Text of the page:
Is the verb reduce used incorrectly in the sentence below? Would you personally choose to replace reduce with an alternative such as drop or fall?

The birth rate has reduced over the past 10 years.

  • Personally, I'd go with decreased, but fallen isn't wrong, and dropped might be used if the fall was precipitous and it was your intention to point that out.
    – Jim
    Commented Dec 24, 2013 at 16:39
  • 1
    Oh dear, I see you have reduced since we met last! Been dieting?
    – Kris
    Commented Dec 25, 2013 at 14:05
  • 1
    v.intr. 1. To become diminished. 2. To lose weight, as by dieting. 3. Biology To undergo meiosis. thefreedictionary.com/reduce
    – Kris
    Commented Dec 25, 2013 at 14:06
  • Some EFL books say reduced should only be used with object, along with raise (rise being commonly contrasted with raised as verbs which are "often confused"). That's what prompted the question. To my ear it doesn't sound ideal in the above sentence. Thanks for replies.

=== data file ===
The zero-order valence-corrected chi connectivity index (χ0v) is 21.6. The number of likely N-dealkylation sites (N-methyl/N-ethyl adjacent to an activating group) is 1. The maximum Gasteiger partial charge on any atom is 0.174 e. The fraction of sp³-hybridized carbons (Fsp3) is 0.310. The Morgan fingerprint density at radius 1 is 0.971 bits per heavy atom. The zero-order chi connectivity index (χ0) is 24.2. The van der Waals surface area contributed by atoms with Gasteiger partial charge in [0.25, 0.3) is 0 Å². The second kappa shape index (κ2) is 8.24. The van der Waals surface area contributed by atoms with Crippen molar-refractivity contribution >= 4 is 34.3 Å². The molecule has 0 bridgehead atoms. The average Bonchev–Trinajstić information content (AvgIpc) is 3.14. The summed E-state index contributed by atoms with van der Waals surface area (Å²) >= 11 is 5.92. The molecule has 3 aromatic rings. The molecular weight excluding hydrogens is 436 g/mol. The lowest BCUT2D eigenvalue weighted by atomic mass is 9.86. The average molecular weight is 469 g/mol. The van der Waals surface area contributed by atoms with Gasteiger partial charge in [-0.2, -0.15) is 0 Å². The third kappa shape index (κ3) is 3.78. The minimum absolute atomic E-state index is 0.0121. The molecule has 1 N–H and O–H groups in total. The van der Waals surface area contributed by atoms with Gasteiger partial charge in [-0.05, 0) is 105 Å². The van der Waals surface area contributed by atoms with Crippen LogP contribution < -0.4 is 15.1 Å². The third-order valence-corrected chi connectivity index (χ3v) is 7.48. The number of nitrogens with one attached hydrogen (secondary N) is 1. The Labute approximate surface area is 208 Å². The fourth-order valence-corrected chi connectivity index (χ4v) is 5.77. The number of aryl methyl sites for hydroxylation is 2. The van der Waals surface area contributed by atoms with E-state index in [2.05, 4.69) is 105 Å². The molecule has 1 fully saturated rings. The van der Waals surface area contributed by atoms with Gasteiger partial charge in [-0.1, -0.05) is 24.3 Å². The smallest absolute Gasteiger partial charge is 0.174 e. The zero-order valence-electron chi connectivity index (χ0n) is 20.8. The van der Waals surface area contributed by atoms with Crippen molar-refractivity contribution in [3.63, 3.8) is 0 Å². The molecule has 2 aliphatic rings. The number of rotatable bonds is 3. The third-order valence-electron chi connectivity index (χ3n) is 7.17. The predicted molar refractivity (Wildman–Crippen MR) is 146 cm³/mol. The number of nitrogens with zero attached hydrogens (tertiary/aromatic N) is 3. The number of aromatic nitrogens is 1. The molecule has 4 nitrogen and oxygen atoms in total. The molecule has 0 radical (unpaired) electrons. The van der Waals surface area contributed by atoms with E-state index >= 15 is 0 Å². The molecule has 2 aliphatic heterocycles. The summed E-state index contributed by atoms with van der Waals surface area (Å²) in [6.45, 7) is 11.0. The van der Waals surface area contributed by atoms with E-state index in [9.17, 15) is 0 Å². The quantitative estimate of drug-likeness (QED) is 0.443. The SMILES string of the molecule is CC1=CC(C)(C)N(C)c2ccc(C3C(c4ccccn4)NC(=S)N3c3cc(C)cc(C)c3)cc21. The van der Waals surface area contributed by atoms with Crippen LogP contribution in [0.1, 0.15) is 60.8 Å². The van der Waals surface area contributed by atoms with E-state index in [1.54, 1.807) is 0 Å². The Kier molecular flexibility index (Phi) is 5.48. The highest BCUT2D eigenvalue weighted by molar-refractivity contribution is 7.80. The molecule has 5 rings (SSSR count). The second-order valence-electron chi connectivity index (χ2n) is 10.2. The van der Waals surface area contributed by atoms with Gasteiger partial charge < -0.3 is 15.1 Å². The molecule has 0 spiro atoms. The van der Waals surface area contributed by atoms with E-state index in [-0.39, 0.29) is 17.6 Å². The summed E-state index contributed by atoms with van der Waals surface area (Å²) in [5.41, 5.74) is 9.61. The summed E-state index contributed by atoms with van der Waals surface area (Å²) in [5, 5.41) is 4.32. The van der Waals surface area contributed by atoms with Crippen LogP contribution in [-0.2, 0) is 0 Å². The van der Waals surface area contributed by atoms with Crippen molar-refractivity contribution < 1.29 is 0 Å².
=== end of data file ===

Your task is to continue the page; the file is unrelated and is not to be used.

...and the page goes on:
– Sjb
    Commented Dec 25, 2013 at 19:32

2 Answers 2


Reduce may be used as a transitive or intransitive verb.

The birth rate has reduced/dropped/fallen over the past ten years

are all correct. Here reduce is used intransitively.

He reduced the number of mistakes from ten to five.

Here reduce is used transitively.


I grew up in England, spent my 20s and 30s in Belgium and the Netherlands and have lived in the USA for the last 20 years.

I don't recall hearing the intransitive use of "reduce" in England when I was growing up, but I notice it now when I return there each year. It sounds horrible to me. I would use "decrease" or "fall" instead.

I never hear the intransitive use of "reduce" in the US.

I would also point out that the French verb "reduire" -- presumably the source of reduce in English -- is a transitive verb.

Let's kill off "reduce" as a transitive verb!

  • As an American, I can't recall ever hearing someone using "reduce" as an intransitive verb.
    – Kyralessa
    Commented Mar 17, 2020 at 11:50

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